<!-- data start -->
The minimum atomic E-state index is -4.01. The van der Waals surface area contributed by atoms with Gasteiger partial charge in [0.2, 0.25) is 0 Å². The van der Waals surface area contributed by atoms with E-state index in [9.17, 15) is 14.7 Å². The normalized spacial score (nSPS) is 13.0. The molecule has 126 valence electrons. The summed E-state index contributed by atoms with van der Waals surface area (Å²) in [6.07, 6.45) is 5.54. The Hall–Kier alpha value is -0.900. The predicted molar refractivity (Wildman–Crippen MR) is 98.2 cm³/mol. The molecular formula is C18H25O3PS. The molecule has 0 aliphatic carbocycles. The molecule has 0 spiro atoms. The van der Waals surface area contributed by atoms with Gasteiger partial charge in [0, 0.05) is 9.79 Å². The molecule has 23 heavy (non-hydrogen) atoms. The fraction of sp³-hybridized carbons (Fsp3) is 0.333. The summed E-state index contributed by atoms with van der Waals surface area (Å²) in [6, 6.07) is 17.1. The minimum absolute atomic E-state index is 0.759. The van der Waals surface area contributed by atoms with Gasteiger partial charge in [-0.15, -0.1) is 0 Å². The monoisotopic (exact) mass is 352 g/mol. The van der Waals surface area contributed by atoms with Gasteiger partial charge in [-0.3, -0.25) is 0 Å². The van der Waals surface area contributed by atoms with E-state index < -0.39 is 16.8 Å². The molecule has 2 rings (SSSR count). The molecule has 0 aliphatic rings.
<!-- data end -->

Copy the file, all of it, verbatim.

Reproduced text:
The minimum atomic E-state index is -4.01. The van der Waals surface area contributed by atoms with Gasteiger partial charge in [0.2, 0.25) is 0 Å². The van der Waals surface area contributed by atoms with E-state index in [9.17, 15) is 14.7 Å². The normalized spacial score (nSPS) is 13.0. The molecule has 126 valence electrons. The summed E-state index contributed by atoms with van der Waals surface area (Å²) in [6.07, 6.45) is 5.54. The Hall–Kier alpha value is -0.900. The predicted molar refractivity (Wildman–Crippen MR) is 98.2 cm³/mol. The molecular formula is C18H25O3PS. The molecule has 0 aliphatic carbocycles. The molecule has 0 spiro atoms. The van der Waals surface area contributed by atoms with Gasteiger partial charge in [0, 0.05) is 9.79 Å². The molecule has 23 heavy (non-hydrogen) atoms. The fraction of sp³-hybridized carbons (Fsp3) is 0.333. The summed E-state index contributed by atoms with van der Waals surface area (Å²) in [6, 6.07) is 17.1. The minimum absolute atomic E-state index is 0.759. The van der Waals surface area contributed by atoms with Gasteiger partial charge in [-0.15, -0.1) is 0 Å². The monoisotopic (exact) mass is 352 g/mol. The van der Waals surface area contributed by atoms with Gasteiger partial charge in [-0.3, -0.25) is 0 Å². The van der Waals surface area contributed by atoms with E-state index < -0.39 is 16.8 Å². The molecule has 2 rings (SSSR count). The molecule has 0 aliphatic rings.